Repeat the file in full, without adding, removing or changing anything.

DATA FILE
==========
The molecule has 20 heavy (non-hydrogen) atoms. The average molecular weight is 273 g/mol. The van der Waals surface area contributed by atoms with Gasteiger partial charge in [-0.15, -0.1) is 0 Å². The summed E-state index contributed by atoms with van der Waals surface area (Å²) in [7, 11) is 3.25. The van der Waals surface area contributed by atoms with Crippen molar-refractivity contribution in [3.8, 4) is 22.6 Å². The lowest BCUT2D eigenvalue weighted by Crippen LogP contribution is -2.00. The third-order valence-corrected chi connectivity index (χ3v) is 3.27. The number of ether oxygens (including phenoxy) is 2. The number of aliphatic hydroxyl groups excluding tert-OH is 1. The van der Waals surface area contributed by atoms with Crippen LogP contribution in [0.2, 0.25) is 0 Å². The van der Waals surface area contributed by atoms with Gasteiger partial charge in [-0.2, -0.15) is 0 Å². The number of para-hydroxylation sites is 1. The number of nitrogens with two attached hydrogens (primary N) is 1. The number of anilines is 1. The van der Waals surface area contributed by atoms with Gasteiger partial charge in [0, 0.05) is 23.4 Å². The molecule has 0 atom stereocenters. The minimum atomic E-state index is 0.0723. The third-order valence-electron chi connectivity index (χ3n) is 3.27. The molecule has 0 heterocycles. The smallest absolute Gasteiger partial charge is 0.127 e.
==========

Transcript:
The molecule has 20 heavy (non-hydrogen) atoms. The average molecular weight is 273 g/mol. The van der Waals surface area contributed by atoms with Gasteiger partial charge in [-0.15, -0.1) is 0 Å². The summed E-state index contributed by atoms with van der Waals surface area (Å²) in [7, 11) is 3.25. The van der Waals surface area contributed by atoms with Crippen molar-refractivity contribution in [3.8, 4) is 22.6 Å². The lowest BCUT2D eigenvalue weighted by Crippen LogP contribution is -2.00. The third-order valence-corrected chi connectivity index (χ3v) is 3.27. The number of ether oxygens (including phenoxy) is 2. The number of aliphatic hydroxyl groups excluding tert-OH is 1. The van der Waals surface area contributed by atoms with Crippen LogP contribution in [0.2, 0.25) is 0 Å². The van der Waals surface area contributed by atoms with Gasteiger partial charge in [-0.2, -0.15) is 0 Å². The number of para-hydroxylation sites is 1. The number of nitrogens with two attached hydrogens (primary N) is 1. The number of anilines is 1. The van der Waals surface area contributed by atoms with Gasteiger partial charge in [0, 0.05) is 23.4 Å². The molecule has 0 atom stereocenters. The minimum atomic E-state index is 0.0723. The third-order valence-electron chi connectivity index (χ3n) is 3.27. The molecule has 0 heterocycles. The smallest absolute Gasteiger partial charge is 0.127 e.